Rice is an important staple in Thai cooking. While rice can be found all over Asia, the type of rice used in Thai dishes differs from other Asian cultures because it is grown and harvested differently.
Rice is grown in Thailand’s lowlands, which are flooded by monsoon rains from May to October each year.
The soil of these flood plains provides a fertile environment for the rice plants to grow quickly with strong roots that can withstand long periods underwater.
Here, we’ll explore three of the most popular types of rice most commonly used in Thai cooking.
- Jasmine rice
- Glutinous Rice (Sticky Rice)
- Brown rice
What are the differences between Jasmine, Glutinous and brown rice in Thai food?
Jasmine rice is a long-grain variety of fragrant rice and is the most common type used in Thai cooking. Jasmine rice can be found in these three main types:
Raw Jasmine Rice
The raw variation is typically sold as a brown or white-colored grain with an aroma that has been described to smell like popcorn or fresh flowers.
Steamed Jasmine Rice
This variation is steamed before it’s served. The rice has a nutty aroma and the grains are dry unlike boiled or wet varieties of Jasmine rice.
Boiled Jasmine Rice
The boiled variety is typically sold as a light yellow or white-colored grain that has been soaked in water before cooking and results in an almost sticky texture when cooked. This type of rice can be found with other grains mixed into it.
How To Cook Jasmine Rice?
The best way to cook Thai jasmine rice is by following these four steps:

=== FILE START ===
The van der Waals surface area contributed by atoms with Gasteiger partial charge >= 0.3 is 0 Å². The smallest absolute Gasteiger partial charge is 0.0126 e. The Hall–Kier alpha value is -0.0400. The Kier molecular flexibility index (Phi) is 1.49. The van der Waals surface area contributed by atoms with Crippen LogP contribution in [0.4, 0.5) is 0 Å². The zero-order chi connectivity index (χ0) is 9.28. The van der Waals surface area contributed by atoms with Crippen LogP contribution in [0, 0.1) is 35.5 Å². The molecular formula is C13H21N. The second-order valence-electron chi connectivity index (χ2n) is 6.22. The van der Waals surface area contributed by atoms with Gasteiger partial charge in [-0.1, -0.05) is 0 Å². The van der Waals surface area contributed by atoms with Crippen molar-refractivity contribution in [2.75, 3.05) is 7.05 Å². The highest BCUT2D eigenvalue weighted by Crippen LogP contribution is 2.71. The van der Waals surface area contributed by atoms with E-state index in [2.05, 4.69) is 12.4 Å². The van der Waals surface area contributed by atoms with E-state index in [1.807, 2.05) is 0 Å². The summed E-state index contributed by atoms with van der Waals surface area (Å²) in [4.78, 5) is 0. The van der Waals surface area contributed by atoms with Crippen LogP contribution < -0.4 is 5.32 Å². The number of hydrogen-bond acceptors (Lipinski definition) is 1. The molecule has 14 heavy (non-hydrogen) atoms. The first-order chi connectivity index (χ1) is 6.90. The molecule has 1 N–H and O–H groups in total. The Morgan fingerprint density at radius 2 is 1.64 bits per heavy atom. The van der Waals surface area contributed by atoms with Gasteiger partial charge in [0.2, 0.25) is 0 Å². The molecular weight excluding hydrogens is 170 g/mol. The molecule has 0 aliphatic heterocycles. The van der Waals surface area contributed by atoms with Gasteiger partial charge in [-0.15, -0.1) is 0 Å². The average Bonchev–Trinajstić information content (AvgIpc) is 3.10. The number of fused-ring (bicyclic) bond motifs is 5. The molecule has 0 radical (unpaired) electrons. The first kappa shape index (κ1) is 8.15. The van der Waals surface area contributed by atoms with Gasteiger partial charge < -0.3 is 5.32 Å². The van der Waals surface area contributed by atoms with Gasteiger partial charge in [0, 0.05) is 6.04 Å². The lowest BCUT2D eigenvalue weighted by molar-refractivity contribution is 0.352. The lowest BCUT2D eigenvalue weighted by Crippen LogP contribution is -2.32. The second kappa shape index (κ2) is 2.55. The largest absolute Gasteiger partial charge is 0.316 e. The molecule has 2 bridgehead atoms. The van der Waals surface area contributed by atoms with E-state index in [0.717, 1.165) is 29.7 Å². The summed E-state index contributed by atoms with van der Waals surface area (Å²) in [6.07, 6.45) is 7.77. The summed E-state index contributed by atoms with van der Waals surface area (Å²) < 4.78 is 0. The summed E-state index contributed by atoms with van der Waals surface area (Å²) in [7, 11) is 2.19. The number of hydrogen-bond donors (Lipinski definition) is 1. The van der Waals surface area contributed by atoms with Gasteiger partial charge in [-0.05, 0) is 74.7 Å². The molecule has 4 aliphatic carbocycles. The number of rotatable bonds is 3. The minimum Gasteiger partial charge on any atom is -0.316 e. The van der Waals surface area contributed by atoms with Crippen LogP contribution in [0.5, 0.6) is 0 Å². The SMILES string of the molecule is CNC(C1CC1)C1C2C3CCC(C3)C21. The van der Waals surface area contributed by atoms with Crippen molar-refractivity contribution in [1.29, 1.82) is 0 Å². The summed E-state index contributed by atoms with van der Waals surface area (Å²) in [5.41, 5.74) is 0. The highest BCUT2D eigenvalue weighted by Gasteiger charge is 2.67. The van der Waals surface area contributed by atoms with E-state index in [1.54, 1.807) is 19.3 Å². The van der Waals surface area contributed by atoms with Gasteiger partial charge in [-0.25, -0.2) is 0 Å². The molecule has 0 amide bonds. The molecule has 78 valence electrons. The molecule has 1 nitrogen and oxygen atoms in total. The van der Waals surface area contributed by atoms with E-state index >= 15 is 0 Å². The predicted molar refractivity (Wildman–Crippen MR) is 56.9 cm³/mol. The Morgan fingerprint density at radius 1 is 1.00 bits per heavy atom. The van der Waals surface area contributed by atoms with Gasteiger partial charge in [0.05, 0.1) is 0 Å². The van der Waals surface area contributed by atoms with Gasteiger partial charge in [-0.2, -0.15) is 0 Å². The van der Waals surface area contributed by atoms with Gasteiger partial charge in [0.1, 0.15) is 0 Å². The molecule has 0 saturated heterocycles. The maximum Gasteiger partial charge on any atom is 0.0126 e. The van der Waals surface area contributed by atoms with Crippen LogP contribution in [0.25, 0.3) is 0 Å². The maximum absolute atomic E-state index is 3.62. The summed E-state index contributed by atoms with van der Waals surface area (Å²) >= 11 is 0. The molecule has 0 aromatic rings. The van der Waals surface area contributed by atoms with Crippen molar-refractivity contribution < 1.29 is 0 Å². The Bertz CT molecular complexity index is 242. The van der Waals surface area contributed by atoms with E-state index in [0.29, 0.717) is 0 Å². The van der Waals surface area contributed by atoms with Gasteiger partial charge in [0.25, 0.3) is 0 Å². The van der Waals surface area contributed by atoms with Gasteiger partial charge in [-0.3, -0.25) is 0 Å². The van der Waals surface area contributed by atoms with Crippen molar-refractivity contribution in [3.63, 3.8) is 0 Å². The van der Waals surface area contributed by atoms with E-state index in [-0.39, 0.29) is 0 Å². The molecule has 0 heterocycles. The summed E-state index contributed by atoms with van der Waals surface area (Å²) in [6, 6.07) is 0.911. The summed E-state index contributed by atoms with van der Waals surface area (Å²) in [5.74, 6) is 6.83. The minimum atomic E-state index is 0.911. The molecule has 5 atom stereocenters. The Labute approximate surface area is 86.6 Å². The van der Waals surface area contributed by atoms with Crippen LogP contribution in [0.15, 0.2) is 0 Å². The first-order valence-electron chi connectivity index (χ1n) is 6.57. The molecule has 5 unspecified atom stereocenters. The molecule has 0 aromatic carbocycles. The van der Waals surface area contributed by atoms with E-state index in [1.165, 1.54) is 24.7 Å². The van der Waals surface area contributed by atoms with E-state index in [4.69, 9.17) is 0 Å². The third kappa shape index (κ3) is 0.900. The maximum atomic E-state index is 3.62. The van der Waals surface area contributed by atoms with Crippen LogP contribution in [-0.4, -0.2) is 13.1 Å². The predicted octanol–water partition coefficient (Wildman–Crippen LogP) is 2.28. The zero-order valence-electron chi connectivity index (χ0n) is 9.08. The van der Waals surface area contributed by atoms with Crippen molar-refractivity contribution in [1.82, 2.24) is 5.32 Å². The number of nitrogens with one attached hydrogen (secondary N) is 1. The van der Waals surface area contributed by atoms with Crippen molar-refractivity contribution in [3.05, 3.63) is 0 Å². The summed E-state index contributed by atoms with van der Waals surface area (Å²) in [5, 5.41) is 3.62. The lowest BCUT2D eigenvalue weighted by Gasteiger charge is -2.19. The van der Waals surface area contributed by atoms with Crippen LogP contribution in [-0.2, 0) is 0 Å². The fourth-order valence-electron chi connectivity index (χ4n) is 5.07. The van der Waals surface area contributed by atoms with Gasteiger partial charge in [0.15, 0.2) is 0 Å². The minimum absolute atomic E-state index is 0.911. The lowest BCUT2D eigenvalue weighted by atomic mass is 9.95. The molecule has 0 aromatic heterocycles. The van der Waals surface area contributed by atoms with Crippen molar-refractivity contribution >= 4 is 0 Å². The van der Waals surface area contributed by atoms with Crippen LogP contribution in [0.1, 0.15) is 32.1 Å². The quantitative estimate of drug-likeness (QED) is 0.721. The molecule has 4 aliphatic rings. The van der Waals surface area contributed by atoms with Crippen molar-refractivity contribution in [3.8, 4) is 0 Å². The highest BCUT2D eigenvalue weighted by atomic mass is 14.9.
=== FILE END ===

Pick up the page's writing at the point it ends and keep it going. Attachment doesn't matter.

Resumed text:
- Rinse the rice until water runs clear and then soak for at least ten minutes in cold water
- Add a half cup of dried Thai jasmine rice to two cups of boiling water, stir once or twice and bring back to boil
- Reduce heat to low so that it simmers gently. Cover with a tight-fitting lid and cook for 15 minutes or until the water has been absorbed
- Take off heat, remove the pot from the stove. Let stand covered for an additional five to ten minutes before uncovering.
Jasmine Rice vs White Rice
|Long-Grain White Rice||Jasmine Rice|
|Protein||4 grams||4 grams|
|Fat||0 grams||1 gram|
|Carbs||36 grams||39 grams|
The main difference between Jasmine rice and white rice is the aroma and taste. Jasmine is a type of rice that’s long-grained, sticky but not too soft, with an earthy flavor.
It turns out fluffy when cooked and has sweet or nutty notes in its natural state. White rice on the other hand is shorter grained than Jasmine, drier both raw and cooked.
The flavor of white rice is more neutral than Jasmine, with a subtle sweetness.
The cooking time for both types varies greatly and depends on the hardness or softness desired in the grains.
Glutinous Rice (short grain) is a type of rice used in Thai cooking and other Asian cuisines. It’s also called Sticky or Sweet Rice because it gets sticky when cooked and stir-fried with vegetables, meat, shrimp etc.
The most common types are white Glutinous Rice (the variety usually found at the grocery store) and Black Glutinous Rice (also known as “forbidden rice” because it was once reserved for royalty).
Glutinous Rice is also made from a different species of rice plant called Thai Jasmine or Thai Rose. The grains are much smaller and the texture is moister than other types of long-grain brown rice. It has a higher starch content which makes it stickier than other types of rice.
Glutinous Rice is used in Thai dishes, like Massaman Curry and Pad Thai. It’s also cooked with a little sugar to make sweet desserts such as mango sticky rice or Khao Neeo Mamuang.
How To Cook Glutinous Rice?
The best way to cook Thai Glutinous rice is by following these five steps:
- Rinse the glutinous rice several times with cold water, until it’s no longer cloudy and the excess starch is gone.
- Soak the rice in water overnight.
- Rinse them again before cooking.
- Use 2 cups of water for every cup of rice.
- Bring the water to a boil then add in the rice and cook for about 15 minutes or until it is cooked through but still firm.
Glutinous Rice vs White Rice